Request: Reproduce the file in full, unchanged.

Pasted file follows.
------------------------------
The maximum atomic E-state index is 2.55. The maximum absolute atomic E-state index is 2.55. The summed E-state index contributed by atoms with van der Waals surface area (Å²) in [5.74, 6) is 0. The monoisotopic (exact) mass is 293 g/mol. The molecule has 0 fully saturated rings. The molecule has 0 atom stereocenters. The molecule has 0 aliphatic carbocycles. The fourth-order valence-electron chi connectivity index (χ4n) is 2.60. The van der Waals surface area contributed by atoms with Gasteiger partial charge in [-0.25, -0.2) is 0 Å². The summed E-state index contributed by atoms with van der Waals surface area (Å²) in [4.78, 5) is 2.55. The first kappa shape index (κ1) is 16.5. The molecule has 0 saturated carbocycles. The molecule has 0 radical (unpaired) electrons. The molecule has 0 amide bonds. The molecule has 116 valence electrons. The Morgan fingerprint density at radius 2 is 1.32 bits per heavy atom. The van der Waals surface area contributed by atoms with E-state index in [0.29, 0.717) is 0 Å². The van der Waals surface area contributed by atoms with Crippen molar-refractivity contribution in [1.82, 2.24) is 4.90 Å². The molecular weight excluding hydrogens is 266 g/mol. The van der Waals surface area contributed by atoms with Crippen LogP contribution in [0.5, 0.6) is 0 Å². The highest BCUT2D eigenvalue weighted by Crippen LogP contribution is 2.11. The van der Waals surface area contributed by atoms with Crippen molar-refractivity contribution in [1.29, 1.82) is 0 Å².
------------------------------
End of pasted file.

The maximum atomic E-state index is 2.55. The maximum absolute atomic E-state index is 2.55. The summed E-state index contributed by atoms with van der Waals surface area (Å²) in [5.74, 6) is 0. The monoisotopic (exact) mass is 293 g/mol. The molecule has 0 fully saturated rings. The molecule has 0 atom stereocenters. The molecule has 0 aliphatic carbocycles. The fourth-order valence-electron chi connectivity index (χ4n) is 2.60. The van der Waals surface area contributed by atoms with Gasteiger partial charge in [-0.25, -0.2) is 0 Å². The summed E-state index contributed by atoms with van der Waals surface area (Å²) in [4.78, 5) is 2.55. The first kappa shape index (κ1) is 16.5. The molecule has 0 saturated carbocycles. The molecule has 0 radical (unpaired) electrons. The molecule has 0 amide bonds. The molecule has 116 valence electrons. The Morgan fingerprint density at radius 2 is 1.32 bits per heavy atom. The van der Waals surface area contributed by atoms with E-state index in [0.29, 0.717) is 0 Å². The van der Waals surface area contributed by atoms with Crippen molar-refractivity contribution in [1.82, 2.24) is 4.90 Å². The molecular weight excluding hydrogens is 266 g/mol. The van der Waals surface area contributed by atoms with Crippen LogP contribution in [0.5, 0.6) is 0 Å². The highest BCUT2D eigenvalue weighted by Crippen LogP contribution is 2.11. The van der Waals surface area contributed by atoms with Crippen molar-refractivity contribution in [1.29, 1.82) is 0 Å².